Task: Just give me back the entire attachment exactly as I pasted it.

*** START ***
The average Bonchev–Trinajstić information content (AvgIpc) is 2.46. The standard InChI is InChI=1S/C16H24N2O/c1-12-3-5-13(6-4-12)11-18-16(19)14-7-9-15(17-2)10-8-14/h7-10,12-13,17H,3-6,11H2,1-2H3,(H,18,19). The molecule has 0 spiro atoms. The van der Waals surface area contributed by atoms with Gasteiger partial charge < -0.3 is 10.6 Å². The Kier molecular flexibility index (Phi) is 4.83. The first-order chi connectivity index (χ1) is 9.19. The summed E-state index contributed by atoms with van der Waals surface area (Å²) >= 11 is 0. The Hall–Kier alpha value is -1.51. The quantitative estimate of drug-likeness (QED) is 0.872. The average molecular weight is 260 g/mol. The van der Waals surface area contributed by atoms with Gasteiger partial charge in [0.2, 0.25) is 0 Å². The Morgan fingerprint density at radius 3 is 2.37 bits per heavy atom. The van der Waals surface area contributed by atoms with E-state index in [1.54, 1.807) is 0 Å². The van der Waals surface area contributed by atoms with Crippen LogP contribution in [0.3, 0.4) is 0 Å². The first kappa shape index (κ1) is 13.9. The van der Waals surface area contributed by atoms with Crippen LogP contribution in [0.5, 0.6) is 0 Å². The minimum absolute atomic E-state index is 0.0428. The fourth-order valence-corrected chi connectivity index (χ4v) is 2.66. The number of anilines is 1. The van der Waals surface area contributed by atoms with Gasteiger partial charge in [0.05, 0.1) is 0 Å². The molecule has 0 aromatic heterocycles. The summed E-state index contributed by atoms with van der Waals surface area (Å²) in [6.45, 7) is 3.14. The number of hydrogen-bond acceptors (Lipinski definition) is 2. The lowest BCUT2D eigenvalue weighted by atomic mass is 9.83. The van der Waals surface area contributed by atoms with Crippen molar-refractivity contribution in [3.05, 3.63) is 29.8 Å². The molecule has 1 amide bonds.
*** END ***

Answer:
The average Bonchev–Trinajstić information content (AvgIpc) is 2.46. The standard InChI is InChI=1S/C16H24N2O/c1-12-3-5-13(6-4-12)11-18-16(19)14-7-9-15(17-2)10-8-14/h7-10,12-13,17H,3-6,11H2,1-2H3,(H,18,19). The molecule has 0 spiro atoms. The van der Waals surface area contributed by atoms with Gasteiger partial charge < -0.3 is 10.6 Å². The Kier molecular flexibility index (Phi) is 4.83. The first-order chi connectivity index (χ1) is 9.19. The summed E-state index contributed by atoms with van der Waals surface area (Å²) >= 11 is 0. The Hall–Kier alpha value is -1.51. The quantitative estimate of drug-likeness (QED) is 0.872. The average molecular weight is 260 g/mol. The van der Waals surface area contributed by atoms with Gasteiger partial charge in [0.2, 0.25) is 0 Å². The Morgan fingerprint density at radius 3 is 2.37 bits per heavy atom. The van der Waals surface area contributed by atoms with E-state index in [1.54, 1.807) is 0 Å². The van der Waals surface area contributed by atoms with Crippen LogP contribution in [0.3, 0.4) is 0 Å². The first kappa shape index (κ1) is 13.9. The van der Waals surface area contributed by atoms with Crippen LogP contribution in [0.5, 0.6) is 0 Å². The minimum absolute atomic E-state index is 0.0428. The fourth-order valence-corrected chi connectivity index (χ4v) is 2.66. The number of anilines is 1. The van der Waals surface area contributed by atoms with Gasteiger partial charge in [0.05, 0.1) is 0 Å². The molecule has 0 aromatic heterocycles. The summed E-state index contributed by atoms with van der Waals surface area (Å²) in [6.45, 7) is 3.14. The number of hydrogen-bond acceptors (Lipinski definition) is 2. The lowest BCUT2D eigenvalue weighted by atomic mass is 9.83. The van der Waals surface area contributed by atoms with Crippen molar-refractivity contribution in [3.05, 3.63) is 29.8 Å². The molecule has 1 amide bonds.